Anyway, it felt like I had taken the sole out of my shoe, used the heal portion of it (the thick end) and jammed it up into my mouth. If you can imagine that, then you will know that your tongue has much less room to move and as such things don’t sound right and by goodness it certainly didn’t feel right.

Swallowing was also tricky, not a problem, not scary just a little tricky. I sort of had to work up to swallowing, then swallow… hard to describe – again, nothing scary.

Taking sips of water was difficult – but manageable – eating, well you won’t feel like it anyway, but if you did, I reckon it might be too difficult.

Also at this point I had trismus (lock jaw) – my mouth would open to perhaps 1 – 1.5cm from bottom of top teeth to top of bottom teeth. I didn’t really pay this much attention as I wasn’t in need of getting anything into my mouth – so if this is the case for you, ignore it and deal with that in a few days or a week from now.

Day one – 3 to 10 hours later (who knows)

I became a little more aware, awake and very conscious of everything around me and what had happened. My surgeon came round and I asked if they were satisfied that they got the cancer out, to which he said yes but obviously it needs to go to pathology to check the margins – so at this point the major part was over, there were no complications and the objective, from what can be seen by the consultants, was indeed done and dusted… time to recover now.

I found it hard to sleep, or even cat nap at this point, I felt groggy, like you feel when you have had a really late night and then had to get up early, that first half an hour – sort of feel like that.

I found myself dribbling from my left side of my mouth, this was the numbness I guess – so I was constantly wiping with tissues – this can get a little sore so consider Vaseline or other products to help relieve that. But more annoying was my runny nose – this just kept on running – very watery. Let me say now, this does stop, but in the first few days/weeks it is a complete PAIN. Of course it also makes your nose sore from wiping all the time.

Remember that morphine friend I told you about, well, I didn’t need him, but hey what the heck – let’s press anyway… now I can’t honestly say if I ever felt the effects of morphine, perhaps that is the effect of morphine – either way, I don’t remember anything happening…

2 days later I awoke – HAHA only kidding…

Day one – when I woke up

I woke up (apparently) long before I remember, weird? Totally! Even more weird to know that I actually had conversations with the surgeons and theatre staff – of, let’s say a somewhat embarrassing nature! Something like “I love you, no really I love you… “ – oh dear.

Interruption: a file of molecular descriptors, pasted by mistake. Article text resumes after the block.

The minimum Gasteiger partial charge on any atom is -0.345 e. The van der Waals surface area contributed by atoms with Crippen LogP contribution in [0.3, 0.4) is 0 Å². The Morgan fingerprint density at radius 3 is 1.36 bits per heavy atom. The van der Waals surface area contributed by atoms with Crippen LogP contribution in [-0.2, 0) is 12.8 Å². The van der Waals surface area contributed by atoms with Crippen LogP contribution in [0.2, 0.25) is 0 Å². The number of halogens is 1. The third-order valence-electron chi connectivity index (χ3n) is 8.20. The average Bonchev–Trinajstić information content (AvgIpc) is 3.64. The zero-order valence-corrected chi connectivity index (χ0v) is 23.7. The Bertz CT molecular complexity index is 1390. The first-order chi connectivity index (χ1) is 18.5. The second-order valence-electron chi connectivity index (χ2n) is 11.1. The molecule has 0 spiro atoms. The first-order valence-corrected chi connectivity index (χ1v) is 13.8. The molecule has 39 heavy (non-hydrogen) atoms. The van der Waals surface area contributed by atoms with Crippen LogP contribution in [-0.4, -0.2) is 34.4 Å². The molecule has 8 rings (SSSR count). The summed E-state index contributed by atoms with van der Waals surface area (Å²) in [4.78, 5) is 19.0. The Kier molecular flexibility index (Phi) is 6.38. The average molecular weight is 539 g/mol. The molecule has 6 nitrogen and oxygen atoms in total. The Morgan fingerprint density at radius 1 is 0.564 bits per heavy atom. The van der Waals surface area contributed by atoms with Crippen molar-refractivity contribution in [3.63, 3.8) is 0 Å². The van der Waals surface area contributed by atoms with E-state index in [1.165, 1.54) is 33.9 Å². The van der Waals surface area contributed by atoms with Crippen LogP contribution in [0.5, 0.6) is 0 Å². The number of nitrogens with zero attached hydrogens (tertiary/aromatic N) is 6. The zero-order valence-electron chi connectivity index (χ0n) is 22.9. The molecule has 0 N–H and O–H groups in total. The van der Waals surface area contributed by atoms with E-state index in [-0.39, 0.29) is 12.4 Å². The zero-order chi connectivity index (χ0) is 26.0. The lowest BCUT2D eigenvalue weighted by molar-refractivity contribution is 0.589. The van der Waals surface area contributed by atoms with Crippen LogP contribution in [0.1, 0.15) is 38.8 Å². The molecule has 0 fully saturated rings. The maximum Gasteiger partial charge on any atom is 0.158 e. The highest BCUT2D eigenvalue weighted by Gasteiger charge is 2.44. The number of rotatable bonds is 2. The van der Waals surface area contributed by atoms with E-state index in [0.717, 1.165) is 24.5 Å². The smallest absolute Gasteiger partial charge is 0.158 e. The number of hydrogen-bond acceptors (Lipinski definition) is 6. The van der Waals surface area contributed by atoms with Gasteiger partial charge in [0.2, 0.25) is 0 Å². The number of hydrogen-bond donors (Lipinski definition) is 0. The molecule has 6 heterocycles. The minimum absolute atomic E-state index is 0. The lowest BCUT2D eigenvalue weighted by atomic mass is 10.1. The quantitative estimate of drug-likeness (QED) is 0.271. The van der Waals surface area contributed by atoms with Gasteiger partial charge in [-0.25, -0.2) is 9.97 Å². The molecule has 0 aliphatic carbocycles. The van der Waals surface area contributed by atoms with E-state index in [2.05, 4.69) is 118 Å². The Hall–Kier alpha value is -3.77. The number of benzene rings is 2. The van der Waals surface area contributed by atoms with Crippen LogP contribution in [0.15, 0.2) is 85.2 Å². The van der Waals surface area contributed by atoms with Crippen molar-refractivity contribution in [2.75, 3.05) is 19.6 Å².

But I did, I woke up and all was ok. I knew before I went in that I would have a feeding tube in my nose as using my mouth would be at that time pretty much impossible for eating and drinking – so although this felt a little weird, I was ok with it – made my throat a little sore, but only very mild.

I noticed I had a number of tubes going into my left hand – all of which are normal, in fact only one actual tube, which was giving me fluid and two other plugs that they can use to give you other meds should you need any.

The next thing I did was ask the nurse if my scar looked ok – I was told before my surgery that I would have my top lip cut up underneath my nose, around the side and up to the corner of my eye, obviously so they could peel me open and get in! Turns out, I have a big mouth, so this wasn’t required. They didn’t need to cut my face.

I obviously can’t answer how this would feel and I am glad that I didn’t have it done – so ask your surgeon if they will try and expand your mouth first without cutting your lip, if they can’t get in through any other way, then try to accept it, easily said than done I know – but try and picture it before surgery. I did find a few images of people who had this kind of scar and it doesn’t look too bad.

(I just want to say, that as a Man it is much easier to deal with scars, after all we look like we have been in a few scrapes with scars, but for Ladies I can’t imagine how it would make you feel – if any ladies are reading this and have had it done, please send me some words about how you coped, I would be more than happy to include them here for others to read!).

Next thing I noticed was that the whole of my left cheek, left side of my nose (and filtrum) along with the left side of my lip were totally numb. I’m talking about properly numb – the kind of numb whereby you could of put a needle through your cheek and not feel it. I put this down to being like when you come back from having dental work, the anaesthetic they use, you know you have a cheek but it doesn’t feel right, sort of almost dead – weird. I assumed this would come back after a few hours – it didn’t.

Before the surgery, my consultant showed me the  temporary healing plate that he was going to be put in to cover the hole left from surgery – so I knew this was there when I woke, but I don’t think I explored it with my tongue for a day or so, I was a little scared.

So at this point I was feeling more of the effects of the anaesthetic than anything else. Not too bad really, certainly no pain.

I was also introduced to my morphine buddy by the nurse – I press the button and he comes running through fields of sunflowers, skipping and singing… whatever… I didn’t  need that friend right now, no pain... all good.

D-Day - or M-Day...

Trying to be the clown as usual!

Trying to be the clown as usual!

Well, here we go... time to get this rot out of my face. I can honestly say I was very scared, I hope my family didn't pick up on that, was hard enough on them as it was without them worrying about me even more.

What I just couldn't get my head around was the fact that I was going to walk into hospital on that Saturday, with no real symptoms, no lump showing if you looked at my face, yet by the evening I was going to have a part of my face missing forever.

Yes I know that meant I would be cancer free, but to be honest I didn't really feel like I had anything wrong with me... very weird.

Surgery at high noon - deep breath... all be ok (fingers crossed)